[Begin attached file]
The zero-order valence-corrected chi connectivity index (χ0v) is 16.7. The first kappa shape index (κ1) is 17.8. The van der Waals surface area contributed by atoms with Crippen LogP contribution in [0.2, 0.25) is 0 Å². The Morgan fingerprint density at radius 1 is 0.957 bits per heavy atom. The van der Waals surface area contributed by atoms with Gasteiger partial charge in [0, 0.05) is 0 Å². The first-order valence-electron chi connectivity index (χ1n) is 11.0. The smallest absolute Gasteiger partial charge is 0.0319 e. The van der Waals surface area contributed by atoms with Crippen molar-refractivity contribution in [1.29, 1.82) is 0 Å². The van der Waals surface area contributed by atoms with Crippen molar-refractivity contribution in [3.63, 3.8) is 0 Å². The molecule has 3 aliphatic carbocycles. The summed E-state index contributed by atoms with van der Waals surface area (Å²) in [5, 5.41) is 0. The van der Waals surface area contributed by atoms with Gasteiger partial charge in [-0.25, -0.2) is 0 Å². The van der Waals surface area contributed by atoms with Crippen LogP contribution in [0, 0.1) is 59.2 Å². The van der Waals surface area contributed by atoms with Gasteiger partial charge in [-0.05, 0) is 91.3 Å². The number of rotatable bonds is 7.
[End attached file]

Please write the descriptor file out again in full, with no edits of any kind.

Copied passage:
The zero-order valence-corrected chi connectivity index (χ0v) is 16.7. The first kappa shape index (κ1) is 17.8. The van der Waals surface area contributed by atoms with Crippen LogP contribution in [0.2, 0.25) is 0 Å². The Morgan fingerprint density at radius 1 is 0.957 bits per heavy atom. The van der Waals surface area contributed by atoms with Gasteiger partial charge in [0, 0.05) is 0 Å². The first-order valence-electron chi connectivity index (χ1n) is 11.0. The smallest absolute Gasteiger partial charge is 0.0319 e. The van der Waals surface area contributed by atoms with Crippen molar-refractivity contribution in [1.29, 1.82) is 0 Å². The van der Waals surface area contributed by atoms with Crippen molar-refractivity contribution in [3.63, 3.8) is 0 Å². The molecule has 3 aliphatic carbocycles. The summed E-state index contributed by atoms with van der Waals surface area (Å²) in [5, 5.41) is 0. The van der Waals surface area contributed by atoms with Gasteiger partial charge in [-0.25, -0.2) is 0 Å². The van der Waals surface area contributed by atoms with Crippen LogP contribution in [0, 0.1) is 59.2 Å². The van der Waals surface area contributed by atoms with Gasteiger partial charge in [-0.05, 0) is 91.3 Å². The number of rotatable bonds is 7.